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Easing tool fatigue in front-end workflow


As part of the forward thinking team at UVD, I’m no stranger to tool fatigue and the frustrations that go with it. Having at least 10+ gulp plugins running all manner of tasks from, SCSS compilation, TemplateCache generation, test running and TypeScript transpilation.

Many of us are used to composing large gulpfiles or gruntfiles to perform build and development tasks as we develop complex projects, but recently I’ve been utilising the power of npm scripts to run tools straight from the command line.

Using npm scripts is nothing new, and there are a number of articles that detail how powerful they can be, and why we should all be using them.

Gulp power!

Over the last 12 months JavaScript has matured into ES2016/ES2017, coupled with the explosion of other languages like Dart and Typescript mean that more than ever before we are transpiling code into ES5 JavaScript.

Previously my go-to tool was gulp, I used this tool for serving assets, transpiling code, building styles and many, many other tasks. Now I’m not suggesting that Gulp is dead or that it shouldn’t be used.. but it can hoover up a lot of resources while it’s completing tasks and watching for changes.

Here’s an example of some of my later Gulpfile’s (used with Babel as you’ll notice the ES2015/ES6 syntax). Also note that I’ve split other tasks into separate files, which are being imported in at the top of the file.

import runUnitTests from './gulp/unit-tests';
import serveWithOptions from './gulp/serve';
import runProtractor from './gulp/e2e';

import webdriver from 'gulp-webdriver';
import selenium from 'selenium-standalone';

const environment = argv.env || 'development';
const paths = {
    tmp: '.tmp',
    templates: 'app/views/**/*.html'

gulp.task('sass', function () {

gulp.task('e2e', ['serve:e2e', 'webdriver-update', 'config'], runProtractor);

gulp.task('clean', function () {

//template cache
gulp.task('templates', function () {

gulp.task('config', ['clean'], function () {

gulp.task('serve', ['sass', 'templates', 'config'], serveWithOptions());
gulp.task('serve:e2e', ['sass', 'templates', 'config'], serveWithOptions({ open: false, port: 9876 }))

gulp.task('test', ['templates', 'config'], (done) => runUnitTests(true /* singleRun */, done));
gulp.task('test:auto', ['templates', 'config'], (done) => runUnitTests(false /* singleRun */, done));

If I was to take this now and have a first attempt at moving some of this to the command line. I’d first look at the test tasks.

These tasks could be moved to npm and might look something like the following:

    "test": "npm run templateCache && karma start karma.conf.js --single-run",
    "test:watch": "npm run templateCache:watch | karma start karma.conf.js --no-single-run --auto-watch",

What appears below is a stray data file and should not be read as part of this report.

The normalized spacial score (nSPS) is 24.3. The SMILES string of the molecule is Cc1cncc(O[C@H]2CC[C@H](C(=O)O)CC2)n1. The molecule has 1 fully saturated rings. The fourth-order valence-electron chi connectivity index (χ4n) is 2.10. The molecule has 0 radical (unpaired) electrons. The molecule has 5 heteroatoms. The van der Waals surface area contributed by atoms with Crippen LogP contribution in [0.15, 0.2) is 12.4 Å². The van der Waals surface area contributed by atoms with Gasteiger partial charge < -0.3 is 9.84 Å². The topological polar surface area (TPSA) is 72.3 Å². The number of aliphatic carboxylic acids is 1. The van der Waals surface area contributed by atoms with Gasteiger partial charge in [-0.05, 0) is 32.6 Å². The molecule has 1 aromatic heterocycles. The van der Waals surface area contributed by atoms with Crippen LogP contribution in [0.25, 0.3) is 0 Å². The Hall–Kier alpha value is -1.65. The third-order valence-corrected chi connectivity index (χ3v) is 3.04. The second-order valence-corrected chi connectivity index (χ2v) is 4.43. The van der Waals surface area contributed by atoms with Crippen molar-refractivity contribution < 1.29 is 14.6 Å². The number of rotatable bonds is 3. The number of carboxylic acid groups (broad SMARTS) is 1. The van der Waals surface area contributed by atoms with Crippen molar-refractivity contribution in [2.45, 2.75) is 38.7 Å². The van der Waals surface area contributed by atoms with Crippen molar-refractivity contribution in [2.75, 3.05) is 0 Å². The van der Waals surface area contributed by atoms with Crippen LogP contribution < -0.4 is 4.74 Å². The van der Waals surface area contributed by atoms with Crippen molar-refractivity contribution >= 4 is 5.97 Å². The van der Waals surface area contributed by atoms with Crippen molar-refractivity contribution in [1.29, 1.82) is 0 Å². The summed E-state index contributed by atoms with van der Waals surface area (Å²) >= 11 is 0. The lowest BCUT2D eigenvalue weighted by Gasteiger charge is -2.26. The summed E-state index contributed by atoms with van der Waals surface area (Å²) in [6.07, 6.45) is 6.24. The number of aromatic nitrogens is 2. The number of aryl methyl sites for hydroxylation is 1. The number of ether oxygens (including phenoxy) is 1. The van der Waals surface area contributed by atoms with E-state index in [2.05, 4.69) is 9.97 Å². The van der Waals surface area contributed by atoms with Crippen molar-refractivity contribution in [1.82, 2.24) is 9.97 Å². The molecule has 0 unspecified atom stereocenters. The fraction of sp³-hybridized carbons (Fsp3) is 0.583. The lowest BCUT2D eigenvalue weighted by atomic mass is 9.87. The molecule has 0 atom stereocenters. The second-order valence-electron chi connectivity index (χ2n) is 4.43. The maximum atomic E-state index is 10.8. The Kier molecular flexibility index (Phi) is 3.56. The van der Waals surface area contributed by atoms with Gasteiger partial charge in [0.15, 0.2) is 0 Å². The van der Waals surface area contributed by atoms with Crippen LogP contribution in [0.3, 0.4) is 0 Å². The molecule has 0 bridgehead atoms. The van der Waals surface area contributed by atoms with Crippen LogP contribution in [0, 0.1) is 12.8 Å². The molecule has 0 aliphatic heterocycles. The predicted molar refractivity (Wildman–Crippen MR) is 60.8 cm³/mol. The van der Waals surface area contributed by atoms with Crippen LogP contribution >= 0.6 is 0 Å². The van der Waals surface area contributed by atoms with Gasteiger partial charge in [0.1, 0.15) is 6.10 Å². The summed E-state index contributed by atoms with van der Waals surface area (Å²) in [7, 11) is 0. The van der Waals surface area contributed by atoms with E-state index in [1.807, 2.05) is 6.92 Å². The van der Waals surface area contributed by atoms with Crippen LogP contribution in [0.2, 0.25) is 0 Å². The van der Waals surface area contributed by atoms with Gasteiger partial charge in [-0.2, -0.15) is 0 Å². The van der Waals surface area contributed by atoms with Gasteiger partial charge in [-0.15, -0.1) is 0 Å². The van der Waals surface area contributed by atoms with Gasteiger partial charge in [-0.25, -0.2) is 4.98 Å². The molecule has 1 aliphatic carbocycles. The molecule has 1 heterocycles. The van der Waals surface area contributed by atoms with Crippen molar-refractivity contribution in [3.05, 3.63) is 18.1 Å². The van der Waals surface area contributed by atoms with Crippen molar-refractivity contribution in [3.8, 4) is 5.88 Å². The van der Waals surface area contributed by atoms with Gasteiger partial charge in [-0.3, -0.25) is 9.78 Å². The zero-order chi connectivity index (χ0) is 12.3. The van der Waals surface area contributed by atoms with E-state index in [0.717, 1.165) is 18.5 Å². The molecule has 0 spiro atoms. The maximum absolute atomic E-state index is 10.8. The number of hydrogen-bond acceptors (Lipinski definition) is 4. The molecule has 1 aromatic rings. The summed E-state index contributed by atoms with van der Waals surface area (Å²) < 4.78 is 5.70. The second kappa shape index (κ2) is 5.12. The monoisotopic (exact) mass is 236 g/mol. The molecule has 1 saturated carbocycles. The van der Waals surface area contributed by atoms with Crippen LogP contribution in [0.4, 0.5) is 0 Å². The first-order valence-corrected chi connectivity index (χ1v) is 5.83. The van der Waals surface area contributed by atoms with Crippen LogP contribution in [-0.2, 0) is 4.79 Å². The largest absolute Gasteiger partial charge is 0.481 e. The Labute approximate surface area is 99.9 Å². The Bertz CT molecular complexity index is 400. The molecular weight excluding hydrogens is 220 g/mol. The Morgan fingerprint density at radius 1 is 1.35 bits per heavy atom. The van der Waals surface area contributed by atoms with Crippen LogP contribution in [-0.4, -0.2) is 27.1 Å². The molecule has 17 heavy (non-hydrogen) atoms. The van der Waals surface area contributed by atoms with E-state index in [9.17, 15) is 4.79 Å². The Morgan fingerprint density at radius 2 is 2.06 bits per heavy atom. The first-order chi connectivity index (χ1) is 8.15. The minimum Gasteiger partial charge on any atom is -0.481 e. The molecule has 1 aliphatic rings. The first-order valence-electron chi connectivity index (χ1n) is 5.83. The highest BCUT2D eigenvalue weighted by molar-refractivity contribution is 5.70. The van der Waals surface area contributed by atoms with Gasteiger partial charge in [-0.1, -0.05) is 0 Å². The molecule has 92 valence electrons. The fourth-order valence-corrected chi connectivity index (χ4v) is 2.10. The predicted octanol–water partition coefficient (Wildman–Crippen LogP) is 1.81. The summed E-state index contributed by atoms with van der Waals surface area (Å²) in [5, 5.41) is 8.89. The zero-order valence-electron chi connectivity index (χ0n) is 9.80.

"templateCache": "gulp buildTemplateCache:unit",
    "templateCache:watch": "gulp buildTemplateCache:unit:watch"

In this instance, we are still using gulp to build our template cache for the tests but we’re using the gulp task in isolation as opposed to relying on gulp for all the things!

Another example would be with the TypeScript transpilation. For this particular project it was using bower for package management, which I later upgraded to JSPM (JavaScript Package Manager). Introducing typescript into the project began with using gulp-typescript to transpile code to JavaScript and then used that in the browser.

One major benefit of introducing JSPM into the mix was browser transpilation. Rather than watching and transpiling code on save (which is a fairly intensive task), I can now give the browser my typescript and ask JSPM with SystemJS to transpile my code in the browser. This provides source mapping and on the fly transpilation out of the box, magic!

This also removed a large chunk of gulp tasks and freed up machine resources, ultimately making it quicker to develop with a faster feedback loop.

Live example

To illustrate what your npm scripts might look like when you’ve made it your predominant build tool, here’s a snippet from a project I have worked on recently:

    "scripts": {
      "serve": "gulp constants && gulp inject:icons && browser-sync start --config bs-config.js",
      "serve:dist": "npm run build && browser-sync start --config bs-config.dist.js",
      "test": "npm run templateCache && karma start karma.conf.js --single-run",
      "test:coverage:remap": "remap-istanbul --input ./.tmp/coverage-reports/coverage-final.json --output coverage --type html",
      "test:coverage": "rm -rf .tmp/coverage && tsc && npm run templateCache && karma start karma.coverage.conf.js --single-run && npm run test:coverage:remap",
      "test:watch": "npm run templateCache:watch | karma start karma.conf.js --no-single-run --auto-watch",
      "templateCache": "gulp buildTemplateCache:unit",
      "templateCache:watch": "gulp buildTemplateCache:unit:watch",
      "tslint": "tslint -c tslint.json 'src/**/*.ts'",
      "gulp": "gulp",
      "jspm": "jspm",
      "pattern-library": "(cd pattern-library; npm run build)",
      "build": "npm run pattern-library && gulp build",
      "mock-api": "npm run mock-api:factories && robohydra -p 3000 limpid-api.conf",
      "mock-api:factories": "tsc --outDir ./.tmp/factories/ --module commonjs ./src/fixtures/factories/*",
      "build-dependency-bundle": "jspm bundle 'src/app/**/* - [src/**/*]' .tmp/dependancies.js",
      "postinstall": "jspm install && typings install"

Is this your preferred method of controlling your front-end tools? Or do you have an argument for gulp/grunt over this approach? Let me know below!